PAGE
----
Do you agree? Do you think digital dining has an impact on genuine community? Comment below and continue the discussion...

Connect with Axis:

This post was written by Lucas Zellers, our summer intern. 

Tuesday, August 20, 2013


Where I'm from in rural Illinois, you can say almost anything about anyone as long as you follow it with, “bless your heart.”  For example, “He's so dumb he'd take a shower with a hairdryer to save time, bless his heart.”  In the past two years, another phrase has come into America's vocabulary that seems both equally useful and incomprehensible: YOLO.  For example, “Not sure if I can afford these shoes – YOLO!” or, “I may be too hungover for work tomorrow, but YOLO.”  So what is this mysterious be-all end-all of self-justifying phrases?

YOLO is the millennial grandchild of an idea that can trace its roots all the way back to ancient Rome.  The Roman lyric poet Horace, in his Odes, said carpe diem quam minimum credula postero, or roughly translated, "seize the day, putting as little trust as possible in the next.”  The sentiment is echoed in  Robert Herrick's 1648 poem “To the Virgins, to Make Much of Time,” which admonishes its readers to “gather ye rosebuds while ye may.” In both instances, the argument is to value the time you have because you may not have more.  It's a noble sentiment, even Biblical, as in Ephesians 5: “Make the most of the time, for the days are evil.” But like all ideas, this one grew and changed with time.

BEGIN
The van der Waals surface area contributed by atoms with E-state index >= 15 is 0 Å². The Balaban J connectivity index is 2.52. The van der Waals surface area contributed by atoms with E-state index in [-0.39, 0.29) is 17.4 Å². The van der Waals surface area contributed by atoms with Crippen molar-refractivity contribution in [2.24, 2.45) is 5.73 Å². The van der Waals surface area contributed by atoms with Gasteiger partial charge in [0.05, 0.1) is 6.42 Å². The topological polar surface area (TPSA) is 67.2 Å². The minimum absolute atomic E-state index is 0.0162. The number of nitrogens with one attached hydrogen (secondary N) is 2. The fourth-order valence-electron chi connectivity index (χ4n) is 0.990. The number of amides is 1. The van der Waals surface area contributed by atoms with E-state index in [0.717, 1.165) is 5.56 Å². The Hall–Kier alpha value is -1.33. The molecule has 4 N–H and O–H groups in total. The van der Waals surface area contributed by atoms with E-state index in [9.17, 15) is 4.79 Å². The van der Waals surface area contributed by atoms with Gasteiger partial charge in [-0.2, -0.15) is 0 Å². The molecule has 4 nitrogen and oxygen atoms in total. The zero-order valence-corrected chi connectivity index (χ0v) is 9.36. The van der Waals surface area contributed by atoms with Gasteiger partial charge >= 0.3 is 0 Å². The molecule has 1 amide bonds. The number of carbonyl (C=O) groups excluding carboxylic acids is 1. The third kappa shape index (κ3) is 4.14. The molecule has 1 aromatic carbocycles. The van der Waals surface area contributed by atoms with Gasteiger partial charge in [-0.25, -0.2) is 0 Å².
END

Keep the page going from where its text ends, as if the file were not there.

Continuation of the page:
The idea that was “Carpe Diem”and “Gather Ye Rosebuds” was reincarnated as “You Only Live Once” in early 2006, when The Strokes released a song by that title.  The phrase didn't really gain traction, however, until Canadian pop star Drake released the song “The Motto” in late 2011.  Among other explicit lyrics, the chorus includes, “You only live once ‒ that's the motto n***a, YOLO, And we 'bout it every day, every day, every day.”  This compressed the idea into an acronym, something quickly said and easily remembered.